ALBUM REVIEW: Genghis Tron – Dream Weapon

Release Date: March 26th 2021
Label: Relapse Records
Website: None available


Upon their initial inception, Genghis Tron garnered much attention for an incomparable vision and style. While the term “cyber-grind” may feel outdated, or even derogatory at this point, it was an apt description for a trio who managed to fluidly meld and simultaneously smash aspects of extreme grindcore and pulsing electronica together in serene cacophony.

Over the course of a debut EP and two albums, the band showcased a seemingly endless progression, which started with noise-bangers like ‘Laser Bitch’, but would eventually culminate in their 2008 opus, ‘Board Up The House’; a staggering, cinematic achievement that fused alternative and extreme metal with undercurrents of ambient, drone, glitch, and electro-gazing.

With years of inactivity, as well as vocalist/keyboardist Mookie Singerman operating as full-time manager for acts such as HEALTH and Purity Ring, it was of no great shock to learn that he would be absent for ‘Dream Weapon’, the third full-length Genghis Tron project. The great shock was the announcement of ‘Dream Weapon’ itself, with founding members Hamilton Jordan and Michael Sochynsky enlisting the help of vocalist Tony Wolski and Sumac drummer Nick Yacyshyn to round out what is easily their most complex, layered, dynamic, challenging, yet welcoming work to date, and the first to forgo their iconic spazzed out drum-machine paps in favour of live percussion.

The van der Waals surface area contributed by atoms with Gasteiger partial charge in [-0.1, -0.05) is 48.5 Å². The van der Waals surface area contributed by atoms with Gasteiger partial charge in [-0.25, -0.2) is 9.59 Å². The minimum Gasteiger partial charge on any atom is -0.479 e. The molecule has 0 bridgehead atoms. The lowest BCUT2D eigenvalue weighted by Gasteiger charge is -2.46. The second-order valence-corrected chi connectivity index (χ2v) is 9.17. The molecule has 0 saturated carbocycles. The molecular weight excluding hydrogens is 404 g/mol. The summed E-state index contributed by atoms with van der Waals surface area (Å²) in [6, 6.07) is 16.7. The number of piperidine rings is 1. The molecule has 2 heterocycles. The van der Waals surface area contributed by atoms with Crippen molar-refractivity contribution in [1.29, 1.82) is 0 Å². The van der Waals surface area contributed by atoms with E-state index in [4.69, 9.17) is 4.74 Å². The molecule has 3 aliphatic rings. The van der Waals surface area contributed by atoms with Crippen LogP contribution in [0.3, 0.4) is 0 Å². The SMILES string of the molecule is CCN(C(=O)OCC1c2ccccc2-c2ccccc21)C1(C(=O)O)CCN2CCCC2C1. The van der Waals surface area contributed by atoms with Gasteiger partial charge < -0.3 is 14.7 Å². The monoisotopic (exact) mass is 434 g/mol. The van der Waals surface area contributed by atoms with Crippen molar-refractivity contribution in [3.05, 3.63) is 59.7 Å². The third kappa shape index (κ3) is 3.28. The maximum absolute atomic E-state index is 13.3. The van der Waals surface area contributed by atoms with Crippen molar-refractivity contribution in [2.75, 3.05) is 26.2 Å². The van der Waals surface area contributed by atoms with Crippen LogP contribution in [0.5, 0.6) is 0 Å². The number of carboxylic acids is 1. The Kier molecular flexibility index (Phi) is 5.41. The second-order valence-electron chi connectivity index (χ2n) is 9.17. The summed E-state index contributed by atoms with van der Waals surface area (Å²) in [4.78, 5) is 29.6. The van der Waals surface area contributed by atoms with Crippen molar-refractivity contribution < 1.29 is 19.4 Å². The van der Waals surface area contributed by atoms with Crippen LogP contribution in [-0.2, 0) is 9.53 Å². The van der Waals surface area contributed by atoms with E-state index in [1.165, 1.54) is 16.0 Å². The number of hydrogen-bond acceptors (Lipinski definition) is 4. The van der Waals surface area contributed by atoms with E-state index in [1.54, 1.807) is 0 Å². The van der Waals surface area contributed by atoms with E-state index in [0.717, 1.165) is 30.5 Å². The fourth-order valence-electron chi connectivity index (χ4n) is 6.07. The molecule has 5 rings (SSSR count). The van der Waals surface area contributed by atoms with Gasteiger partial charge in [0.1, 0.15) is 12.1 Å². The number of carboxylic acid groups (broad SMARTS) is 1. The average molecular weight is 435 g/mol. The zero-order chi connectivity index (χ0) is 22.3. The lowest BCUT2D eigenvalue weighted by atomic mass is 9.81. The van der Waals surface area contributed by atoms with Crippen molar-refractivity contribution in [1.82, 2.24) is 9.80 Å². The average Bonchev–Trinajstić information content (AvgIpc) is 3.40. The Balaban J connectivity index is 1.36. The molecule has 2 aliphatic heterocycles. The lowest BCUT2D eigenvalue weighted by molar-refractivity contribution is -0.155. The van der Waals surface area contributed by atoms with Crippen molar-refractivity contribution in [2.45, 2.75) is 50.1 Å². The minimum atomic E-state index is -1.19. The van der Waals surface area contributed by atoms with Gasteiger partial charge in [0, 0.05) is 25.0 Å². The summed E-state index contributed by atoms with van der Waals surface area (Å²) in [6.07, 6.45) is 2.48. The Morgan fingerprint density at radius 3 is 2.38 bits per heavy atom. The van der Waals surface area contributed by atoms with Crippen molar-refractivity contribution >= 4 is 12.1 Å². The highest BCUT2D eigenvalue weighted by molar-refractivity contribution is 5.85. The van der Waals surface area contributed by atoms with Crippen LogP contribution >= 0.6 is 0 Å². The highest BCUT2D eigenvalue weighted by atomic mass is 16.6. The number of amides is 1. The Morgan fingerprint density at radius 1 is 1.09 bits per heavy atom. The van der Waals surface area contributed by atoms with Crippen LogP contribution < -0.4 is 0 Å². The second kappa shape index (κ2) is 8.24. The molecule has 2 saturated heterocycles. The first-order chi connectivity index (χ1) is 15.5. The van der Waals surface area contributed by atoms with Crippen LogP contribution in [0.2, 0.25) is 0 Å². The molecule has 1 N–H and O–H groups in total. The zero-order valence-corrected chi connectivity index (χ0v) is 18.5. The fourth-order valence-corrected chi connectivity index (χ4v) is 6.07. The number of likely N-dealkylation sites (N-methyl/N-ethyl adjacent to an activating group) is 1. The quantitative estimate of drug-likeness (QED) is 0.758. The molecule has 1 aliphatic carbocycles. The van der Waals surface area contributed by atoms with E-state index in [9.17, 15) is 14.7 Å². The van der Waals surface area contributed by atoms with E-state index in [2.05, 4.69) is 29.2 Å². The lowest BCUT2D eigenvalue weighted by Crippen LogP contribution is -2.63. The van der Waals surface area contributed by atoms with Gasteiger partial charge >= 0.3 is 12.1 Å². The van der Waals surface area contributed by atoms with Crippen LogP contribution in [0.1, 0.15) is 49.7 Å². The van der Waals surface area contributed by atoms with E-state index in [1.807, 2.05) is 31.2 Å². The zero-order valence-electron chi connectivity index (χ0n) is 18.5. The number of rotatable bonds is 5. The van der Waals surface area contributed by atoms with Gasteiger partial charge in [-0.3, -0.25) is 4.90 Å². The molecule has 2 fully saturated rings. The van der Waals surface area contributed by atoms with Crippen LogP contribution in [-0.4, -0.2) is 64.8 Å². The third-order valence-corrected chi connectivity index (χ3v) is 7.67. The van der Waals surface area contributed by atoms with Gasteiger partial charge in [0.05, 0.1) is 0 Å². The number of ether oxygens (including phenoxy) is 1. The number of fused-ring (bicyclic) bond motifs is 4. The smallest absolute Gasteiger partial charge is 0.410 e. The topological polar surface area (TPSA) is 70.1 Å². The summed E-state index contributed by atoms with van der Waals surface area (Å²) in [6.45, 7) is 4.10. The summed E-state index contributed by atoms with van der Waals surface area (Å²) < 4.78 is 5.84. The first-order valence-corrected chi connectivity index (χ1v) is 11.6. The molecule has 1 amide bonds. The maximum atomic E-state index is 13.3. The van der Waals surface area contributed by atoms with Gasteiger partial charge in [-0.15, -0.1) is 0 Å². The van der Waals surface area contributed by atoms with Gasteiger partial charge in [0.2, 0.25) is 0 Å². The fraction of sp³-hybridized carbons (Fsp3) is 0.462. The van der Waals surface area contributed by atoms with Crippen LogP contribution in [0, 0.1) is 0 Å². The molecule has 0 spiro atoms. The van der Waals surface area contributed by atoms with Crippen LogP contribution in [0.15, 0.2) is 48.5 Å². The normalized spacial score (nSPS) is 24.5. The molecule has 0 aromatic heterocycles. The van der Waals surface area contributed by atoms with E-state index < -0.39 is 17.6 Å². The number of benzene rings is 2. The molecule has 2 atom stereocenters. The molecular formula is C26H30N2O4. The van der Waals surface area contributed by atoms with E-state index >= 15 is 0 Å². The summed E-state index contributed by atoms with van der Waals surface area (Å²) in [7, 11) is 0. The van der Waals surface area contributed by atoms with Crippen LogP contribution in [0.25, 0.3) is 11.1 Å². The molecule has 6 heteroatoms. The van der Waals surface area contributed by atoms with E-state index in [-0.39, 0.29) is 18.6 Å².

A vast departure from the abrasive, overwhelming stimulus attack of earlier material, there’s a far more nuanced form of audible tapestry being weaved here, from the industrial clatter-haze of ‘Pyrocene’ echoing ‘Pretty Hate Machine’ era Nine Inch Nails, only if it were mixed by Four Tet, to the dizzying, hypnotic barrage of the title-track. Where confrontation was originally key, ‘Dream Weapon’ takes a gentler, slyer approach, like that of a subtle poison, slowly coursing its way through your system, dosing you more with each second you listen. Such is the case on ‘Ritual Circle’, a ten-minute trip through endless loops and sonic portals.

The tepid, robotic vocals buried almost further in the mix than ever before, the layers upon layers of looping soundscapes that can only be unpacked upon repeat listens, and the rigid yet organic drumming all feel distinctly like the Genghis Tron of old, but with newfound clarity, dynamics and a sense of purpose.

Where ‘Board Up The House’ touched on the eventual end of the world and extinction of man, the thirteen years that have gone by since not only feel vital to the artists, but the art. ‘Dream Weapon’ is the soundtrack to whatever lifeforms eventually claim this barren earth, attempting to terraform, adapt, and not make the same mistakes we did. It’s alien, unnerving, hypnotic, hopeful, and oddly beautiful.